Ritual purity in Israel and ancient Near East (Leviticus 10)

Before entering the Lord’s presence priests were required to attain a state of ritual purity – they needed to be “clean”. In fact, if the “holy” were to come into contact with the “unclean”, the result would be devastating (Leviticus 10:8-11, 15:31). Uncleanness in a holy space (especially in the tabernacle, but by extension anywhere in the Holy Land) defiled that space and, if the situation were to have been left unresolved, would have constituted justification for God to withdraw His presence.

Israel’s purity laws (Leviticus 11-15), the details of which are unparalleled in any other ancient Near Eastern literature, reminded the Israelites of the gaping divide between themselves and their holy God (cf. Leviticus 10:3) and of God’s burning desire for them to become like Him in purity (11:44-45, 19:1-2, cf. Jesus’ words in Matthew 5:48). These laws also taught the Israelites that their uncleanness resulted not from demonic powers, as was widely believed in the broader world around them, but from disobedience to God’s law. Even more fundamentally, uncleanness or ritual impurity (the condition that barred an individual from God’s presence in the sanctuary) was a state that occurred in all people from time to time, simply by virtue of their human nature (cf. Leviticus 12, 15).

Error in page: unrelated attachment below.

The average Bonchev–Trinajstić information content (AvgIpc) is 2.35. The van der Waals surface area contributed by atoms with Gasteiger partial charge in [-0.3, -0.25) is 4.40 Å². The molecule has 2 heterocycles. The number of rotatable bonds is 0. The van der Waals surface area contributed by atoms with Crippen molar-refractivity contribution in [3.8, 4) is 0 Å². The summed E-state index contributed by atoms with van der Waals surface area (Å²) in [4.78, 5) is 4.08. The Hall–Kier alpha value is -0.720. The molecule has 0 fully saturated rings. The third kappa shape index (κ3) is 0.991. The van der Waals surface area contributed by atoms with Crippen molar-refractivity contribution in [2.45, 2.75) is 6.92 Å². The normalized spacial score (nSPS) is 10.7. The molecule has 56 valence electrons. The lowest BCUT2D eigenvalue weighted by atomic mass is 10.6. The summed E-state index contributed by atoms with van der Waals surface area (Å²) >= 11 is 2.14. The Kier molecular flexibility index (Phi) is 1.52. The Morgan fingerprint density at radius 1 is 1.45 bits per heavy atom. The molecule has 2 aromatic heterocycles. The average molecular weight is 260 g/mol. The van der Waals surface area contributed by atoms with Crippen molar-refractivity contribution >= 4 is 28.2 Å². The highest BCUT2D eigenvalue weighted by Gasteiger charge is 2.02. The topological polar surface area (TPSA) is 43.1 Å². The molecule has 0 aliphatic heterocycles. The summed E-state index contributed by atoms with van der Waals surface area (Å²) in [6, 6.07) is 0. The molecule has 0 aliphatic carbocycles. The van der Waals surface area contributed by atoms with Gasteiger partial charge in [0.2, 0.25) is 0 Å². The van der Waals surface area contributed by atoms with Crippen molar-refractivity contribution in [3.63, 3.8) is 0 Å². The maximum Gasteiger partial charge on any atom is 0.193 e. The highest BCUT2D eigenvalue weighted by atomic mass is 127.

The major threat, then, was not uncleanness per se but protracted, disregarded uncleanness. God prescribed regual purification rituals through which uncleanness was removed, the threat of judgement lifted and entry into the Lord’s presence once again permitted. Essential to this process was the Lord’s acceptance of a blood sacrifice, especially the one offered annually by the high priest on the Day of Atonement (Leviticus 16, cf. 17:11). Non-sacrificial regulations, such as washing with water, are also detailed in chapters 11-15. Even so, true holiness was not – and still is not – attainable without justice, love of neighbour and a heart wholly committed to the Lord and to His covenant (Leviticus 19:2, cf. Amos 5:21-23).

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